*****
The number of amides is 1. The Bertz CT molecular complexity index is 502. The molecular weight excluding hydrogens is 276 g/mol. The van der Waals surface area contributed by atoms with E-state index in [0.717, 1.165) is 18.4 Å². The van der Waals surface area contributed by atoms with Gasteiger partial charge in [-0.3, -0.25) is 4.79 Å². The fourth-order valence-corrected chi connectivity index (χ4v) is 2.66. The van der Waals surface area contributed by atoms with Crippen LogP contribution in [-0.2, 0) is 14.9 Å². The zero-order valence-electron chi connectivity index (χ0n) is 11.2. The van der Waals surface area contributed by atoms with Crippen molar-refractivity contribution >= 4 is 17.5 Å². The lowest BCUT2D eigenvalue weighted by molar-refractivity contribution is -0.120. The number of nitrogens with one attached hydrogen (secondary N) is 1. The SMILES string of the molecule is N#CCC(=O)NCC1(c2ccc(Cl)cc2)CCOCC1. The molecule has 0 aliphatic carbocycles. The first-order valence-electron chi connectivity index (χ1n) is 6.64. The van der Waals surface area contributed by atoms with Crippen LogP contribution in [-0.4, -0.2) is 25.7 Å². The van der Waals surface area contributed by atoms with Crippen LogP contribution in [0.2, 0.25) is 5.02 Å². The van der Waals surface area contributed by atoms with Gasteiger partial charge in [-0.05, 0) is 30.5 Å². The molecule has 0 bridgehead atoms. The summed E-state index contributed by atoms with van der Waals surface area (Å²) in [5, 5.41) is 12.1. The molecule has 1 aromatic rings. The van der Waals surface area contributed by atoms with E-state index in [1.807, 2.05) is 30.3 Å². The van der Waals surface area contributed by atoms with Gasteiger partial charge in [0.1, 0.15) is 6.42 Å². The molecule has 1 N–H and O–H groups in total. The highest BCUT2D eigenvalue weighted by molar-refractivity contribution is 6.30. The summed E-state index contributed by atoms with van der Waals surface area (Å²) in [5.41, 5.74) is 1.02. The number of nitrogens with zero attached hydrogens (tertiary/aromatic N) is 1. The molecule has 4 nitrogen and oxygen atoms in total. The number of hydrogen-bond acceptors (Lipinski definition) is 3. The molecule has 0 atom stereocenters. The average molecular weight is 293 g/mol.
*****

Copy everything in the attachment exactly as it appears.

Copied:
The number of amides is 1. The Bertz CT molecular complexity index is 502. The molecular weight excluding hydrogens is 276 g/mol. The van der Waals surface area contributed by atoms with E-state index in [0.717, 1.165) is 18.4 Å². The van der Waals surface area contributed by atoms with Gasteiger partial charge in [-0.3, -0.25) is 4.79 Å². The fourth-order valence-corrected chi connectivity index (χ4v) is 2.66. The van der Waals surface area contributed by atoms with Crippen LogP contribution in [-0.2, 0) is 14.9 Å². The zero-order valence-electron chi connectivity index (χ0n) is 11.2. The van der Waals surface area contributed by atoms with Crippen molar-refractivity contribution >= 4 is 17.5 Å². The lowest BCUT2D eigenvalue weighted by molar-refractivity contribution is -0.120. The number of nitrogens with one attached hydrogen (secondary N) is 1. The SMILES string of the molecule is N#CCC(=O)NCC1(c2ccc(Cl)cc2)CCOCC1. The molecule has 0 aliphatic carbocycles. The first-order valence-electron chi connectivity index (χ1n) is 6.64. The van der Waals surface area contributed by atoms with Crippen LogP contribution in [-0.4, -0.2) is 25.7 Å². The van der Waals surface area contributed by atoms with Crippen LogP contribution in [0.2, 0.25) is 5.02 Å². The van der Waals surface area contributed by atoms with Gasteiger partial charge in [-0.05, 0) is 30.5 Å². The molecule has 0 bridgehead atoms. The summed E-state index contributed by atoms with van der Waals surface area (Å²) in [5, 5.41) is 12.1. The molecule has 1 aromatic rings. The van der Waals surface area contributed by atoms with E-state index in [1.807, 2.05) is 30.3 Å². The van der Waals surface area contributed by atoms with Gasteiger partial charge in [0.1, 0.15) is 6.42 Å². The molecule has 1 N–H and O–H groups in total. The highest BCUT2D eigenvalue weighted by molar-refractivity contribution is 6.30. The summed E-state index contributed by atoms with van der Waals surface area (Å²) in [5.41, 5.74) is 1.02. The number of nitrogens with zero attached hydrogens (tertiary/aromatic N) is 1. The molecule has 4 nitrogen and oxygen atoms in total. The number of hydrogen-bond acceptors (Lipinski definition) is 3. The molecule has 0 atom stereocenters. The average molecular weight is 293 g/mol.